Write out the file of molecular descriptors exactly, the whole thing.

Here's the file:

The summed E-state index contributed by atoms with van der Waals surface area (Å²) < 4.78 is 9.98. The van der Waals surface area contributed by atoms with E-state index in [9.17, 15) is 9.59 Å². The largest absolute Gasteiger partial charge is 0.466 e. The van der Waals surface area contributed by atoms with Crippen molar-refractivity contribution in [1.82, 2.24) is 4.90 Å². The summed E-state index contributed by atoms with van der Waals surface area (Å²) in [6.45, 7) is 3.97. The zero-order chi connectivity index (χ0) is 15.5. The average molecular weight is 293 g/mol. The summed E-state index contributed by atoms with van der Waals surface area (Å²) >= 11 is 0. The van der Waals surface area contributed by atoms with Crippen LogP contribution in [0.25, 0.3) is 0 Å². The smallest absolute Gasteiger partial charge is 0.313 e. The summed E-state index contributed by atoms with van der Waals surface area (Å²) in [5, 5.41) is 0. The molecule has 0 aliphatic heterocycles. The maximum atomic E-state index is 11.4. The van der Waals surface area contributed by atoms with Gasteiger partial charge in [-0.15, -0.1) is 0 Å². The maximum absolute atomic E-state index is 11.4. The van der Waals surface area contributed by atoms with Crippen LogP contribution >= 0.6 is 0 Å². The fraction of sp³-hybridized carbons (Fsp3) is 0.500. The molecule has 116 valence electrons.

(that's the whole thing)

The summed E-state index contributed by atoms with van der Waals surface area (Å²) < 4.78 is 9.98. The van der Waals surface area contributed by atoms with E-state index in [9.17, 15) is 9.59 Å². The largest absolute Gasteiger partial charge is 0.466 e. The van der Waals surface area contributed by atoms with Crippen molar-refractivity contribution in [1.82, 2.24) is 4.90 Å². The summed E-state index contributed by atoms with van der Waals surface area (Å²) in [6.45, 7) is 3.97. The zero-order chi connectivity index (χ0) is 15.5. The average molecular weight is 293 g/mol. The summed E-state index contributed by atoms with van der Waals surface area (Å²) >= 11 is 0. The van der Waals surface area contributed by atoms with Crippen LogP contribution in [0.25, 0.3) is 0 Å². The smallest absolute Gasteiger partial charge is 0.313 e. The summed E-state index contributed by atoms with van der Waals surface area (Å²) in [5, 5.41) is 0. The molecule has 0 aliphatic heterocycles. The maximum atomic E-state index is 11.4. The van der Waals surface area contributed by atoms with Gasteiger partial charge in [-0.15, -0.1) is 0 Å². The maximum absolute atomic E-state index is 11.4. The van der Waals surface area contributed by atoms with Crippen LogP contribution >= 0.6 is 0 Å². The fraction of sp³-hybridized carbons (Fsp3) is 0.500. The molecule has 116 valence electrons.